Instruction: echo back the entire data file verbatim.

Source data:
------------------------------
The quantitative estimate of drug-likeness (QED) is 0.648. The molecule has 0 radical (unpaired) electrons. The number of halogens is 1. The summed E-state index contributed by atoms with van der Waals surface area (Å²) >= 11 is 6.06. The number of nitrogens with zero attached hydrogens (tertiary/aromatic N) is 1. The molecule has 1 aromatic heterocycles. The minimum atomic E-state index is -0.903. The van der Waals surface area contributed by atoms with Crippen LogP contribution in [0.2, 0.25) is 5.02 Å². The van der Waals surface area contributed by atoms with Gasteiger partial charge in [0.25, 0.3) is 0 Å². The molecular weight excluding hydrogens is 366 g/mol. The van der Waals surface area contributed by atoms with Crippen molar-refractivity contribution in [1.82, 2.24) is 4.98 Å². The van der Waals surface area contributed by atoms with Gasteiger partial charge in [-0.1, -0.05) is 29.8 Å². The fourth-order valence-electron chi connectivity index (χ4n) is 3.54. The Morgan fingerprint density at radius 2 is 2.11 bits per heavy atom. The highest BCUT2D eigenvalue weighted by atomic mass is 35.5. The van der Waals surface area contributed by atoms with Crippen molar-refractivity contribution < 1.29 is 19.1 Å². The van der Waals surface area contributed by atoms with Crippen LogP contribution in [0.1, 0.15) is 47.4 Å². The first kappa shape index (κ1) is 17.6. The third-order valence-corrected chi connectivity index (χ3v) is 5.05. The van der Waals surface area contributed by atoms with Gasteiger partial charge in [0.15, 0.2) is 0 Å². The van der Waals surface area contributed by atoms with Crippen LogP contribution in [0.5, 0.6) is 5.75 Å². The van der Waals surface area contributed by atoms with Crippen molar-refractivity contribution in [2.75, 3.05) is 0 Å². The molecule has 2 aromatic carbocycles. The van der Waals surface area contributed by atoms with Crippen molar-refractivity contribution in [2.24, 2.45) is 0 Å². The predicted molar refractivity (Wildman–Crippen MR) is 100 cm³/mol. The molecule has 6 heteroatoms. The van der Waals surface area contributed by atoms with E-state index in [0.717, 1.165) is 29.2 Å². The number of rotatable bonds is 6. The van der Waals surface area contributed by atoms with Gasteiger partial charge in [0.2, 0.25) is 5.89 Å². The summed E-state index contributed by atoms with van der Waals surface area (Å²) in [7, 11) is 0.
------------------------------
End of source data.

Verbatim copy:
The quantitative estimate of drug-likeness (QED) is 0.648. The molecule has 0 radical (unpaired) electrons. The number of halogens is 1. The summed E-state index contributed by atoms with van der Waals surface area (Å²) >= 11 is 6.06. The number of nitrogens with zero attached hydrogens (tertiary/aromatic N) is 1. The molecule has 1 aromatic heterocycles. The minimum atomic E-state index is -0.903. The van der Waals surface area contributed by atoms with Crippen LogP contribution in [0.2, 0.25) is 5.02 Å². The van der Waals surface area contributed by atoms with Gasteiger partial charge in [0.25, 0.3) is 0 Å². The molecular weight excluding hydrogens is 366 g/mol. The van der Waals surface area contributed by atoms with Crippen molar-refractivity contribution in [1.82, 2.24) is 4.98 Å². The van der Waals surface area contributed by atoms with Gasteiger partial charge in [-0.1, -0.05) is 29.8 Å². The fourth-order valence-electron chi connectivity index (χ4n) is 3.54. The Morgan fingerprint density at radius 2 is 2.11 bits per heavy atom. The highest BCUT2D eigenvalue weighted by atomic mass is 35.5. The van der Waals surface area contributed by atoms with Crippen molar-refractivity contribution < 1.29 is 19.1 Å². The van der Waals surface area contributed by atoms with Crippen LogP contribution in [0.1, 0.15) is 47.4 Å². The first kappa shape index (κ1) is 17.6. The third-order valence-corrected chi connectivity index (χ3v) is 5.05. The van der Waals surface area contributed by atoms with Gasteiger partial charge in [0.15, 0.2) is 0 Å². The van der Waals surface area contributed by atoms with Crippen LogP contribution in [0.5, 0.6) is 5.75 Å². The van der Waals surface area contributed by atoms with Crippen molar-refractivity contribution in [2.75, 3.05) is 0 Å². The molecule has 2 aromatic carbocycles. The van der Waals surface area contributed by atoms with Crippen molar-refractivity contribution in [2.24, 2.45) is 0 Å². The predicted molar refractivity (Wildman–Crippen MR) is 100 cm³/mol. The molecule has 6 heteroatoms. The van der Waals surface area contributed by atoms with E-state index in [0.717, 1.165) is 29.2 Å². The number of rotatable bonds is 6. The van der Waals surface area contributed by atoms with Gasteiger partial charge in [0.2, 0.25) is 5.89 Å². The summed E-state index contributed by atoms with van der Waals surface area (Å²) in [7, 11) is 0.